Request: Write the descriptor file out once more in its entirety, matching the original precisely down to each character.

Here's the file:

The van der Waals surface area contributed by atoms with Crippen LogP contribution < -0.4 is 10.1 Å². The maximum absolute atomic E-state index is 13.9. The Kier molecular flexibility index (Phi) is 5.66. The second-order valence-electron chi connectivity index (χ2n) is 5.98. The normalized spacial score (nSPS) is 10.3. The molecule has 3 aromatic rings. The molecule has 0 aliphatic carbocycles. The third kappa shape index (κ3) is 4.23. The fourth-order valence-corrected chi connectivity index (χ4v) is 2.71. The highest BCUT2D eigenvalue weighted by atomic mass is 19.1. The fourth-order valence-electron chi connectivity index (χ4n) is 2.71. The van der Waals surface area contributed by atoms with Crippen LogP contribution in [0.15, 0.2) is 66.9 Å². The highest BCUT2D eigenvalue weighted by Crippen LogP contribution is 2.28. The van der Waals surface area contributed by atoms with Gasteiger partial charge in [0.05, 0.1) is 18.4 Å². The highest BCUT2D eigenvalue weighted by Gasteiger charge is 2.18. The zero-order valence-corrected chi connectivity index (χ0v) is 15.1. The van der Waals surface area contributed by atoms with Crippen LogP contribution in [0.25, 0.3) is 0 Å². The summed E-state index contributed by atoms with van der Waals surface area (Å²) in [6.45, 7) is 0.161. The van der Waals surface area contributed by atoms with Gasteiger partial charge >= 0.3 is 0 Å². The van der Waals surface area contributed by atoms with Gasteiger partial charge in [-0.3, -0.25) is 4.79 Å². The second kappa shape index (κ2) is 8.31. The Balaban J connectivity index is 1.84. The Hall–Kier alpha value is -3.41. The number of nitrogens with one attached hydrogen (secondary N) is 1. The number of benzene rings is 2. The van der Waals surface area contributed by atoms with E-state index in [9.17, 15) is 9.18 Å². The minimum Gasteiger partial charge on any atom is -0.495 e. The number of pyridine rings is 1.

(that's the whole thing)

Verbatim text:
The van der Waals surface area contributed by atoms with Crippen LogP contribution < -0.4 is 10.1 Å². The maximum absolute atomic E-state index is 13.9. The Kier molecular flexibility index (Phi) is 5.66. The second-order valence-electron chi connectivity index (χ2n) is 5.98. The normalized spacial score (nSPS) is 10.3. The molecule has 3 aromatic rings. The molecule has 0 aliphatic carbocycles. The third kappa shape index (κ3) is 4.23. The fourth-order valence-corrected chi connectivity index (χ4v) is 2.71. The highest BCUT2D eigenvalue weighted by atomic mass is 19.1. The fourth-order valence-electron chi connectivity index (χ4n) is 2.71. The van der Waals surface area contributed by atoms with Crippen LogP contribution in [0.15, 0.2) is 66.9 Å². The highest BCUT2D eigenvalue weighted by Crippen LogP contribution is 2.28. The van der Waals surface area contributed by atoms with Gasteiger partial charge in [0.05, 0.1) is 18.4 Å². The highest BCUT2D eigenvalue weighted by Gasteiger charge is 2.18. The zero-order valence-corrected chi connectivity index (χ0v) is 15.1. The van der Waals surface area contributed by atoms with Crippen LogP contribution in [0.25, 0.3) is 0 Å². The summed E-state index contributed by atoms with van der Waals surface area (Å²) in [6.45, 7) is 0.161. The van der Waals surface area contributed by atoms with Gasteiger partial charge >= 0.3 is 0 Å². The van der Waals surface area contributed by atoms with Gasteiger partial charge in [-0.3, -0.25) is 4.79 Å². The second kappa shape index (κ2) is 8.31. The Balaban J connectivity index is 1.84. The Hall–Kier alpha value is -3.41. The number of nitrogens with one attached hydrogen (secondary N) is 1. The number of benzene rings is 2. The van der Waals surface area contributed by atoms with E-state index in [9.17, 15) is 9.18 Å². The minimum Gasteiger partial charge on any atom is -0.495 e. The number of pyridine rings is 1.